Beowulf

August 9, 2008

Several years ago I printed a page from the college library’s card catalog. It said, Beowulf: A New Verse Translation by Seamus Heaney“, and it hung on my bulletin board, taunting me, passing time, accumulating a set of neighbors (Gilgamesh is still hanging there), but not getting read.

This finally changed earlier this summer when my daughter brought home a copy of Beowulf that she would be reading for her senior English class in the fall. Seeing my chance, I grabbed the book, brought it into my room, and gradually worked my way through it.

To my surprise, Heaney’s introduction was harder to grasp than the poem itself. The poem is wonderfully easy to read and I sailed through it. But I wound up re-reading the introduction and was glad I did. The introduction makes the poem more accessible, while the poem makes the introduction more powerful.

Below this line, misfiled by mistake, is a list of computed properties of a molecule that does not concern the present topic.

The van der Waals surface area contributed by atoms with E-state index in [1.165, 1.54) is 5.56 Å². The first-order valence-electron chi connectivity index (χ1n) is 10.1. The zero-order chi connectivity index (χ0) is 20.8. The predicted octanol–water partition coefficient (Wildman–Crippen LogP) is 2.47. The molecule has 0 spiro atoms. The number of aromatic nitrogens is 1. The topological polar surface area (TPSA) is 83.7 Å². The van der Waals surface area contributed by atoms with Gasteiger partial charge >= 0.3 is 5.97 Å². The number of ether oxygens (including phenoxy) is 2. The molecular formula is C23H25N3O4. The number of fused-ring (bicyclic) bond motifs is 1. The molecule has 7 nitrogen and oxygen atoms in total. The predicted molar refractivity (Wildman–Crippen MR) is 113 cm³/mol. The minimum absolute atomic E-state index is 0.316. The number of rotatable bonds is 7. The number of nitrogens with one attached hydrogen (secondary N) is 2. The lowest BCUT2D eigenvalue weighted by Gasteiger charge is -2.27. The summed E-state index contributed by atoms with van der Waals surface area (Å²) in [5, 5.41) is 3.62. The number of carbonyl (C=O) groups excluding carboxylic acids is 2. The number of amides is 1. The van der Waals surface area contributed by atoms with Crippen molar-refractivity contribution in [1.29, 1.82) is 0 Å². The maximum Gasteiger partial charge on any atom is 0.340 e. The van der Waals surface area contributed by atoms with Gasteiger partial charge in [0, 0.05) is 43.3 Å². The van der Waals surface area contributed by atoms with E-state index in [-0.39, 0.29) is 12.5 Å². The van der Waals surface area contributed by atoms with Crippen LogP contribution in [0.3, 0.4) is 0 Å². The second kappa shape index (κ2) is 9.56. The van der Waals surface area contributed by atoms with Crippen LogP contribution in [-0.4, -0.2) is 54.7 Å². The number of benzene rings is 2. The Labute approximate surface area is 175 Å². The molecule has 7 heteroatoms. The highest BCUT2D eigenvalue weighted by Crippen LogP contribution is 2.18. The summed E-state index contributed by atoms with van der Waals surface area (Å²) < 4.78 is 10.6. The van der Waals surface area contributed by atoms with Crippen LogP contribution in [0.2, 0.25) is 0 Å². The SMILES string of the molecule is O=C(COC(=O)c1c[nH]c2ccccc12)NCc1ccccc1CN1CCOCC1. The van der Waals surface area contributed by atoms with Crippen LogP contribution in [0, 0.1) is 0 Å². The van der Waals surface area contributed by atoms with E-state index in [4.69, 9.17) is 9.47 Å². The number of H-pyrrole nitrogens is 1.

Much could be said about the hero, Beowulf. Comparisons with Jesus spring to mind (my daughter attends a Catholic high school), but I’ll leave that for her research paper. Beowulf and his ilk reminded me of the Klingons from Star Trek. Check out:

“It is always better

to avenge dear ones than to indulge in mourning.

For every one of us, living in this world

means waiting for our end. Let whoever can

win glory before death.” 1384-1388

Other images:

“Grendel came greedily loping 711 / he grabbed and mauled a man on his bench 740 / bit into his bond-lappings, bolted down his blood 741 / and gorged on him in lumps 742

88-92 “It harrowed him [Grendel] / to hear the din of the loud banquet / every day in the hall, the harp being struck / and the clear song of a skilled poet / telling with mastery of man’s beginnings”

“I [Beowulf] had a fixed purpose when I put to sea 632 / I shall fulfill that purpose 636 / prove myself with a proud deed 637 / or meet my death here 638

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